The purpose of this quality improvement change package is to provide a synthesis of the most robust and effective QI interventions to improve Adolescent Friendly Health Services in SUSTAIN-supported hospitals in Uganda.


This change package is part of a series of quality improvement change packages developed by the SUSTAIN project based on their work in Uganda. Other technical areas include: prevention of mother-to-child transmission of HIV, laboratory, monitoring and evaluation, voluntary medical male circumcision, nutrition, HIV care and treatment, supply chain, tuberculosis, and quality improvement.

What we learned while improving care for 180,000 babies annually in India

Nigel Livesley

Regional Director for South Asia, USAID Applying Science to Strengthen and Improve Health Systems (ASSIST) project, University Research Co., LLC (URC)

Evaluation of a quality improvement intervention for obstetric and neonatal care in selected public health facilities across six states of India

In India, in recent years, there has been a great increase in the number of women delivering in health facilities; however, the quality of obstetric and neonatal care within these facilities is often quite poor, which contributes to continuing high rates of maternal and neonatal mortality.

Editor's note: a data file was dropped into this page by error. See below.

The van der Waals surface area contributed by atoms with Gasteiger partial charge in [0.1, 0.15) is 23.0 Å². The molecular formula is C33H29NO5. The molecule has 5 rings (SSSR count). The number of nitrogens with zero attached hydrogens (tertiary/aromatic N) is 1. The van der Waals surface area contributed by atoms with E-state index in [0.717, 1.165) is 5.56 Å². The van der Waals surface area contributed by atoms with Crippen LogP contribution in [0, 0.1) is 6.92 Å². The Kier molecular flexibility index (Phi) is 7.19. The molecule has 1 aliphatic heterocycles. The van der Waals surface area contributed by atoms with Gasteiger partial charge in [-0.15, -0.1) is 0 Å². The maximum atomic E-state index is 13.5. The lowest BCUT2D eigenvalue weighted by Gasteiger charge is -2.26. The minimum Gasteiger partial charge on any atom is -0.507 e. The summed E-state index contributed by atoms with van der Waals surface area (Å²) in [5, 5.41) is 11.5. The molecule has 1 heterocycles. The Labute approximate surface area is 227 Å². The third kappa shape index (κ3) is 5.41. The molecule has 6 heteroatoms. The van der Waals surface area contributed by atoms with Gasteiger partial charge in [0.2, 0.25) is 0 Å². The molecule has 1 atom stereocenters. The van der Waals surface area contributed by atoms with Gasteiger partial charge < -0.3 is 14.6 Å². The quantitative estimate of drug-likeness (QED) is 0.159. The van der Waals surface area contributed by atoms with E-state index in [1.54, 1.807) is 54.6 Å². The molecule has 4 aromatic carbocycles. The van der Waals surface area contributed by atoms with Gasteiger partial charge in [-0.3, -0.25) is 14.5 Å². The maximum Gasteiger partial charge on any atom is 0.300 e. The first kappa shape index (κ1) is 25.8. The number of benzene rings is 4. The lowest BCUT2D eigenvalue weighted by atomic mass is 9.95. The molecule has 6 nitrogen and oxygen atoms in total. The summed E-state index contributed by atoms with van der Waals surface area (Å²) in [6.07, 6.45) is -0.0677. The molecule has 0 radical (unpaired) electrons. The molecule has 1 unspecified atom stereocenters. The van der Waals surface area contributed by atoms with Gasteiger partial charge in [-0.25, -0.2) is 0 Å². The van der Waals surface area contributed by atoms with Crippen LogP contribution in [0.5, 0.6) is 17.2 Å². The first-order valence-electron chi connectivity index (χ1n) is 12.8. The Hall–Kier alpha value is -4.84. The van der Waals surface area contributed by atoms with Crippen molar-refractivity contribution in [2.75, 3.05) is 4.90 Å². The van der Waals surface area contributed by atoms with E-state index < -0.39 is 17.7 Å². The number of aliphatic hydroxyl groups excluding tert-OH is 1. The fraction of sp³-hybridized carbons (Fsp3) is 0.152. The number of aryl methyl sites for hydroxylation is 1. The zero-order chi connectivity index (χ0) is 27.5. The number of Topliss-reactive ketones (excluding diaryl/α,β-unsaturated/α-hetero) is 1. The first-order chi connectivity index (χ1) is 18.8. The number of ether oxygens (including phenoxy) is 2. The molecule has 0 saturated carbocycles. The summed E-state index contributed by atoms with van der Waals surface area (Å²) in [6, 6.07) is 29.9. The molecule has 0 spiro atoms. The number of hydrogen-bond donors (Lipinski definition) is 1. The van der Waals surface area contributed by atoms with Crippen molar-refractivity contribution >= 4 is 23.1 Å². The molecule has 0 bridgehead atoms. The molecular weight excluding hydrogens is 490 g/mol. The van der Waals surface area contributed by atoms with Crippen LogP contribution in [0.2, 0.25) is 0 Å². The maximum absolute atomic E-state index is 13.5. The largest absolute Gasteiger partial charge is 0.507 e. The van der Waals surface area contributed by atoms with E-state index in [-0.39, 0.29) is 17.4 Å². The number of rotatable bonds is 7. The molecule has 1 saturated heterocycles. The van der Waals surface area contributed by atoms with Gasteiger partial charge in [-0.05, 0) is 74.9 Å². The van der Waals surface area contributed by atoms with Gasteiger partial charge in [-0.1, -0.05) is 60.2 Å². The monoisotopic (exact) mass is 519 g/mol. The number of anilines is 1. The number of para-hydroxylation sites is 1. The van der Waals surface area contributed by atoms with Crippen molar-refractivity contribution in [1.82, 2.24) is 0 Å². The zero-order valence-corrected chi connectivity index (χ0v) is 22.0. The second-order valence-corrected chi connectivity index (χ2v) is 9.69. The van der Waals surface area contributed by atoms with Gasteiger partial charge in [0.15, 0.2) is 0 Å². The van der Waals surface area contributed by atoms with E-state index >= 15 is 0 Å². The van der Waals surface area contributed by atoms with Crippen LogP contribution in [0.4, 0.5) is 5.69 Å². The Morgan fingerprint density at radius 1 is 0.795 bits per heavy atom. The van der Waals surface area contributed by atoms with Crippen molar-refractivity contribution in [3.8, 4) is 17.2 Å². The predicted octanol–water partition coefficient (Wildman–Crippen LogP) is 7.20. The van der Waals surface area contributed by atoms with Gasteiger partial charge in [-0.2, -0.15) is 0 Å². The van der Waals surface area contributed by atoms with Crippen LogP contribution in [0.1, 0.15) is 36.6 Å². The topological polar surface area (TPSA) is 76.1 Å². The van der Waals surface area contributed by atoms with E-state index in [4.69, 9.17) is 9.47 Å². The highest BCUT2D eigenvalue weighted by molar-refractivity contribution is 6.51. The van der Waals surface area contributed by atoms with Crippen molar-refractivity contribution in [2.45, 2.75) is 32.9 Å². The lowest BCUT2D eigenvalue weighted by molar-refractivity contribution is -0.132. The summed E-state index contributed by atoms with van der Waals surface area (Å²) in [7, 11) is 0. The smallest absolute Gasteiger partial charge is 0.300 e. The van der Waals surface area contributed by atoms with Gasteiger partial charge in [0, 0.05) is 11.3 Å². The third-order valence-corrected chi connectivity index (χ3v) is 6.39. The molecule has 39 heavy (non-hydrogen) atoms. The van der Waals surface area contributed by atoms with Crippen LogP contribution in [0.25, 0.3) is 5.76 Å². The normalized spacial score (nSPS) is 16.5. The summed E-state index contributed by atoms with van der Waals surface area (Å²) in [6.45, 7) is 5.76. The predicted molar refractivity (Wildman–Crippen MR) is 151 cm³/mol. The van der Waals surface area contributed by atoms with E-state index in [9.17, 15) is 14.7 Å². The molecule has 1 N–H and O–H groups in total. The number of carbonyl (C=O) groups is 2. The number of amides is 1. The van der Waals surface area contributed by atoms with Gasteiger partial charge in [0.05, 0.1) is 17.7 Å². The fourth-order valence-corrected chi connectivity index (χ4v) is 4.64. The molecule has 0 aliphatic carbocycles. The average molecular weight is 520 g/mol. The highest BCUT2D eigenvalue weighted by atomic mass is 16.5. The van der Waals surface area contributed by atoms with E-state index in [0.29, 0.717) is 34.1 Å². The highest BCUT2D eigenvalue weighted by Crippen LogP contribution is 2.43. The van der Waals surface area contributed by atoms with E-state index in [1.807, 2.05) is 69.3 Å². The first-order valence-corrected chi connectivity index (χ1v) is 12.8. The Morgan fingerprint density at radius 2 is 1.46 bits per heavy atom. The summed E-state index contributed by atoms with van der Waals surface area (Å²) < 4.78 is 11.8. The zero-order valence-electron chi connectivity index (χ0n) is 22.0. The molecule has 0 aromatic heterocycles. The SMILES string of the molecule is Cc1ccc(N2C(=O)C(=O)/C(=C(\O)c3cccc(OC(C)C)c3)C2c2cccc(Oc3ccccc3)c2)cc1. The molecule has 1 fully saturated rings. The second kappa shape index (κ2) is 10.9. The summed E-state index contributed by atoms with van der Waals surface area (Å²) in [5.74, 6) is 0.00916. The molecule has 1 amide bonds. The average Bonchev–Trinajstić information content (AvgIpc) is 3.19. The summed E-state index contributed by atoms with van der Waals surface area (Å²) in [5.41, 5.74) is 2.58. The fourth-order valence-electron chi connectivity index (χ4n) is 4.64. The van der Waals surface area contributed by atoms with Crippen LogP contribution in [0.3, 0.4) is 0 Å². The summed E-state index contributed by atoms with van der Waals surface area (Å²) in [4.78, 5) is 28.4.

The USAID ASSIST Project supported health workers in 125 public health facilities across six states – delivering approximately 180,000 babies per year – to use quality improvement (QI) approaches to provide better care to women and babies before, during, and immediately after delivery.

This study analyzed the impact of this intervention on nine elements of routine delivery and newborn care and found that quality improvement had a positive, statistically significant impact on 8 out of the nine elements of care.Perinatal mortality declined from 26.7 to 22.9 deaths/1000 live births (p < 0.01) over this same period; however, it is difficult to show statistically that this was directly caused by the intervention.

This paper discusses the intervention and its evaluation in detail and presents the implications of its finding for policymakers and health professionals.

Read the full journal article on BioMed Central.

Pages